And that is because we are a business of bestsellers. 80% of our sales are products that we’ve made for many, many years. And so you can think about how beneficial that is number one, we’ve become experts of predicting demand for those products, right? We have so much data from past years, that we’re not putting a product to market that then at the end of the season gets discounted, and we have data for address, but that dress is gone, and so then we have to, right, use comps to build the predictions for the demand of the upcoming dress that we’re going to launch. No, we have the tote, for example, that we’ve been selling since 2011, now 10 years of data. So the ability to predict quantities of sales of that product that also sells year round is pretty incredible.

              And then that directly impacts our supply chain, because the factories that are making our products have the ability to forecast also the capacity of their own plants, they’re able to plan for labor, and the partnership we have with them is so, so, so strong, because we’re both growing and building together. They don’t get the choppy that they usually get from the traditional retailer, who’s placing orders once a quarter, right? They get a steady monthly replenishment business with us for most of our orders. And so the relationship and just strength that we have there is incredible. That allows us to navigate hard times like COVID as partners, as opposed to, right, in a different way, as opposed to just having a business contract, we actually have a partnership with them. And then lastly, I’ll tell you, we don’t make big mistakes in inventory buys. We have a limited edition model where when we put a new product to market, we make a smaller batch than the larger quantities that we’re placing in the background for our bestseller products.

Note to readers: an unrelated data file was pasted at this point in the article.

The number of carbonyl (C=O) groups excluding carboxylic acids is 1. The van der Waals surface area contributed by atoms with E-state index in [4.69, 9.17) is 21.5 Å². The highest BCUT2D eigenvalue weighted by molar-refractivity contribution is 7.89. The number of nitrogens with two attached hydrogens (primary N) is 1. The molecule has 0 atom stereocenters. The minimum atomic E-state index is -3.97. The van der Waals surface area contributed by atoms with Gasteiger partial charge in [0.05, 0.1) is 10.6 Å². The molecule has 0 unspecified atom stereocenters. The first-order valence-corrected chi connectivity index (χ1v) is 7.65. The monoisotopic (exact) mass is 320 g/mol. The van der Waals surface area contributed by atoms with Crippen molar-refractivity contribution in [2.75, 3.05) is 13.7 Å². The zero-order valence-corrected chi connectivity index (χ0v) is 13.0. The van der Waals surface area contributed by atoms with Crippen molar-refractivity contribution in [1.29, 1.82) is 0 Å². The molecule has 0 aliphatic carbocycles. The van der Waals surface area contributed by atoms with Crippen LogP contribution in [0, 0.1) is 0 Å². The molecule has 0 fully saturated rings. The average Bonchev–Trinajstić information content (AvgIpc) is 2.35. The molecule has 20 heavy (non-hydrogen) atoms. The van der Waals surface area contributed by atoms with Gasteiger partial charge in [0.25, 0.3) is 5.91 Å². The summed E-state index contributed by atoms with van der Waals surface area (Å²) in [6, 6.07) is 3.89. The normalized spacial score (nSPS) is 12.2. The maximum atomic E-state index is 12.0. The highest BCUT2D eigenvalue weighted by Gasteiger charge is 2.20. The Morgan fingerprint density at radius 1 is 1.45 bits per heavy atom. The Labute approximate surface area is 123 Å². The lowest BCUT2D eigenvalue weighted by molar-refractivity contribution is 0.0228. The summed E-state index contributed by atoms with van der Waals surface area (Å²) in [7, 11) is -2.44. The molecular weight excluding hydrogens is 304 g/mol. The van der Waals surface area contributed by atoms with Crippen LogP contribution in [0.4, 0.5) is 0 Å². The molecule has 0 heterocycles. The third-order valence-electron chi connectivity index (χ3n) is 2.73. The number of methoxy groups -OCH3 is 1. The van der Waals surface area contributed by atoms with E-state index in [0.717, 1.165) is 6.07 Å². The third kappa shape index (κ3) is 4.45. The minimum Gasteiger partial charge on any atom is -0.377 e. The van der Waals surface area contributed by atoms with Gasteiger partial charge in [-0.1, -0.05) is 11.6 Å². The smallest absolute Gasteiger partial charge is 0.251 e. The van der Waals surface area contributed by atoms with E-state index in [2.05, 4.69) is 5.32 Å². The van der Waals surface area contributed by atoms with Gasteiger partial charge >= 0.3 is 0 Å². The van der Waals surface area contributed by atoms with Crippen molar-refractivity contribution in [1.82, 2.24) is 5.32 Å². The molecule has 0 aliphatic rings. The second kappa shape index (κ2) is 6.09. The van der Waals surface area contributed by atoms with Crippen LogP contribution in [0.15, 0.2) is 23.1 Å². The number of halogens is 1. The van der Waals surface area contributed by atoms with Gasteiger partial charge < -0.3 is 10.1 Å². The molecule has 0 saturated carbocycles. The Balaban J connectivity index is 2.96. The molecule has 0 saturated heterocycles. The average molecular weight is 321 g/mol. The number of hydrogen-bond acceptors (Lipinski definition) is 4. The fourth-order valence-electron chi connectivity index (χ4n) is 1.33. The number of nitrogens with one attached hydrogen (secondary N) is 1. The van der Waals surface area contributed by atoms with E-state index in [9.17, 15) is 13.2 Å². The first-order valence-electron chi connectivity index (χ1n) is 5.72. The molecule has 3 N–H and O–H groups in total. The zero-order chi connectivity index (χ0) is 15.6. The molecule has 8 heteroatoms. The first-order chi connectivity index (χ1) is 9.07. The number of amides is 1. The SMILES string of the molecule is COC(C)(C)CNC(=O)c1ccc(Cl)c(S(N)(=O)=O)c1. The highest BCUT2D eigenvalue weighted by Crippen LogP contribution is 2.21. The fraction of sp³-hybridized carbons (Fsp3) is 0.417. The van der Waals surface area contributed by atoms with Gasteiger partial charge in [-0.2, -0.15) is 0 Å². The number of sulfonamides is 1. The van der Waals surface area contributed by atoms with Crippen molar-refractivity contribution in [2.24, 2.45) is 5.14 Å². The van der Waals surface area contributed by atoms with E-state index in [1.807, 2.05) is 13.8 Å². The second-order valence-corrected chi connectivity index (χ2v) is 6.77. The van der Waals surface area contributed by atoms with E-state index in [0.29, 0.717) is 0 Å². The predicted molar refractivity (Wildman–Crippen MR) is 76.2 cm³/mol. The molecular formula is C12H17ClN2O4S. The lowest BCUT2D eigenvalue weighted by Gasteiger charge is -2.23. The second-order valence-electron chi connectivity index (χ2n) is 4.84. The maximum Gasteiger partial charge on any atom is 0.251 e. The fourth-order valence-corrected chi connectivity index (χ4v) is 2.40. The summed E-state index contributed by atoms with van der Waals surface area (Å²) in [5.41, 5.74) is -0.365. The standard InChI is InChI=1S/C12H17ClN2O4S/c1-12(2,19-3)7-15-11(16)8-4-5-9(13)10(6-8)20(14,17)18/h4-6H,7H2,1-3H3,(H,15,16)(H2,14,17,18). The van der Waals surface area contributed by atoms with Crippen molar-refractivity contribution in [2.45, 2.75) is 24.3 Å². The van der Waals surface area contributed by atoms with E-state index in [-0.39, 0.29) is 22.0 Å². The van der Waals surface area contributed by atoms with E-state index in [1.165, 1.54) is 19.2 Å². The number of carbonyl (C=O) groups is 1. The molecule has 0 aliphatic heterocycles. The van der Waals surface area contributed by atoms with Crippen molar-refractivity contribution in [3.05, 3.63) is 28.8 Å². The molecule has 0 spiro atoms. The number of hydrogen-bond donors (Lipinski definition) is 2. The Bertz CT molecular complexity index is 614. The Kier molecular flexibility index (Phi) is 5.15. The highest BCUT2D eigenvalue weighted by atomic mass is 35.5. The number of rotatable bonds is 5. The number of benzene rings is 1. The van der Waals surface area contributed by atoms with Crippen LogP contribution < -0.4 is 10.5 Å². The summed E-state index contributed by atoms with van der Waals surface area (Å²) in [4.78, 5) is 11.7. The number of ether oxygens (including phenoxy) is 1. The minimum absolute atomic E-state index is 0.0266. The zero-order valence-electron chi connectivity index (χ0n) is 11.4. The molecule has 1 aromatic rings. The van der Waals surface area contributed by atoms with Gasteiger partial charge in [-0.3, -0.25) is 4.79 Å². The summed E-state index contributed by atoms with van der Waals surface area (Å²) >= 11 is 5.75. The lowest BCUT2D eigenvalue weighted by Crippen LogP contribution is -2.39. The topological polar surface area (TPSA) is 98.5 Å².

And we see how it goes, and if it’s a hit, then it becomes a part of our core assortment and we make of it. So this small batch model has also really helped us introduce new products and then penetrate those categories in a way that we’re not over producing.

Oliver Chen:

Karla, you also have really beautiful stores that look like homes and are very indicative of your brand. What about your growth strategies? How are you thinking about different channels and where you want ahead over the next five years?

Karla Gallardo:

Just like we innovated on how we make product, we are constantly innovating on how we sell that product. We launched as an omnichannel brand in 2013, mostly focused on digital, but we also had a first store back then. And the vision is, or it continues to be building a brand without a physical touchpoint is really difficult, especially when we’re building a brand that’s all about quality. That’s all about intentional buying, right? A physical channel is needed there. So retail has been an important part of our strategy since the beginning. Retail however, more traditionally was not a very attractive model. When we first started and for us, it was all about figuring out the perfect size of the store, the perfect model within the store, so that each one of our stores would number one, help us build brand, but more importantly, be a profitable channel for us. Right.